“It’s difficult not to think about the end point when writing music, but honestly I think this is the least self-conscious thing I’ve ever made,” says Katie Von Schleicher on the phone from New York. “It’s based on a core belief and intuition that if you make something wholly for yourself it’s more likely to affect other people”.
She’s talking about her new record Shitty Hits, which, despite being her ‘proper’ debut, feels like anything but, considering the singer-songwriter has been making albums every year since she was sixteen.
“The label would murder me if I released any of them,” Katie laughs. “I certainly don’t have all of that music any more. But I’m grateful that I was able to develop a strong work ethic for a while. It’s taken me a while to become fully-formed and I feel like this album has come at a good time for me.”
Shitty Hits may not be her first attempt at an album but is her first full-length release. She previously put out the 7-track mini-album Bleaksploitation in 2015 after interning at her now US label Ba Bing Records, with Katie doing the press herself under a pseudonym.
Its follow-up, released last Friday, is an album of eclectic pop paired with introspective, troubled lyrics – often inspired more by literature than other musicians. “The ‘My Struggle’ series by [Norwegian author] Karl Ove Knausgard is a huge inspiration for me. I think there’s a reason people are interested in literature that avoids plot and is based purely on feeling – and that’s something I’m shooting for in my music.”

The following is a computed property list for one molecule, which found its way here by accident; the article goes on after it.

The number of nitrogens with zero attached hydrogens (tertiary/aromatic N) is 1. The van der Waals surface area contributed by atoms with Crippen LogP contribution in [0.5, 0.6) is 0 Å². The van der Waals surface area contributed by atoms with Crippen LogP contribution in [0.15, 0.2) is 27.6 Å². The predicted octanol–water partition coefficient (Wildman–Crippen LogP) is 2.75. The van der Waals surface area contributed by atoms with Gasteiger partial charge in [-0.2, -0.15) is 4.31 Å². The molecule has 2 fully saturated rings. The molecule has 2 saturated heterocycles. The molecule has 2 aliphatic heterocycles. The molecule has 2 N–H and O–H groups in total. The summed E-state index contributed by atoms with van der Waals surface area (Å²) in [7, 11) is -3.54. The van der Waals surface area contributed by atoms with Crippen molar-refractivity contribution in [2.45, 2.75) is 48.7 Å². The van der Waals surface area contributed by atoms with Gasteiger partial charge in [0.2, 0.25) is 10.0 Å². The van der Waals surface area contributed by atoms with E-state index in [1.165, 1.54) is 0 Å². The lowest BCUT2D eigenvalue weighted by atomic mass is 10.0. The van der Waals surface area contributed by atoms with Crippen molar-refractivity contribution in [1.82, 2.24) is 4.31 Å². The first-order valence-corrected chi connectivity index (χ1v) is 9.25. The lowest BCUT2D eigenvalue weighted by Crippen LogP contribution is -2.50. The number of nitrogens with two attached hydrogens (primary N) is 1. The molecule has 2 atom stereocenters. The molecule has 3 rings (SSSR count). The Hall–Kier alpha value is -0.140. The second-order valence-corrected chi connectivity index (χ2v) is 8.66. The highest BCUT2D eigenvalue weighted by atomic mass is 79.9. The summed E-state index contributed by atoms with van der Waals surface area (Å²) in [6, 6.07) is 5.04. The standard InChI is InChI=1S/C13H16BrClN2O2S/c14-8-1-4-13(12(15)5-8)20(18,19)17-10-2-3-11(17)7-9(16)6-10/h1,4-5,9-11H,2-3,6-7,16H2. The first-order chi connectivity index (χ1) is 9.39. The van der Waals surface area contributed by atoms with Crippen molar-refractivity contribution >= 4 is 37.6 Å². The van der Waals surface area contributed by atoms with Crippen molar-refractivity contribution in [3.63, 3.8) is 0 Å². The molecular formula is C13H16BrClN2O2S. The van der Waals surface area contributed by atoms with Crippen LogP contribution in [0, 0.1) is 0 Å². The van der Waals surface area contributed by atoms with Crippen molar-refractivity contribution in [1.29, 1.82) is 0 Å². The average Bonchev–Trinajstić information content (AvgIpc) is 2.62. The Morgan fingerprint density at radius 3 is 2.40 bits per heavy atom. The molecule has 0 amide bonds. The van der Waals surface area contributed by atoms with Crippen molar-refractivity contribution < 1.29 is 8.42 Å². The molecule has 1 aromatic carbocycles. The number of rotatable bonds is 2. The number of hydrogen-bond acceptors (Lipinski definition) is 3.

Katie’s music is often described as ‘dark’ or ‘reflective’, something the songwriter feels this is a fair reflection on her output: “The music is very tied to who I am. I deal with depression and anxiety, and I think someone else in my exact position could battle a little less with their chemical demons”.
“I still haven’t graduated from the fact that music and writing is very solitary. I work through things, and process things, through my music. Sometimes that acts as an incentive to write a new song.”
Shitty Hits also represented a new direction in songwriting for Katie. “I usually write songs in a really simple way – sitting at a piano or with a guitar,” she reveals. ““With this album I had an idea of what I wanted to do from the start – I even had the title of the record before I started writing it.”
“This time I demoed much more extensively, with full band arrangements for each song. That really shaped the record… I wanted to pair bright, concise songs with lyrics that don’t naturally fit with the music. The lyrics are totally shameful, and contain things I don’t consider as being attractive to share. I guess you could say they’re unadorned by any sense of glossiness.”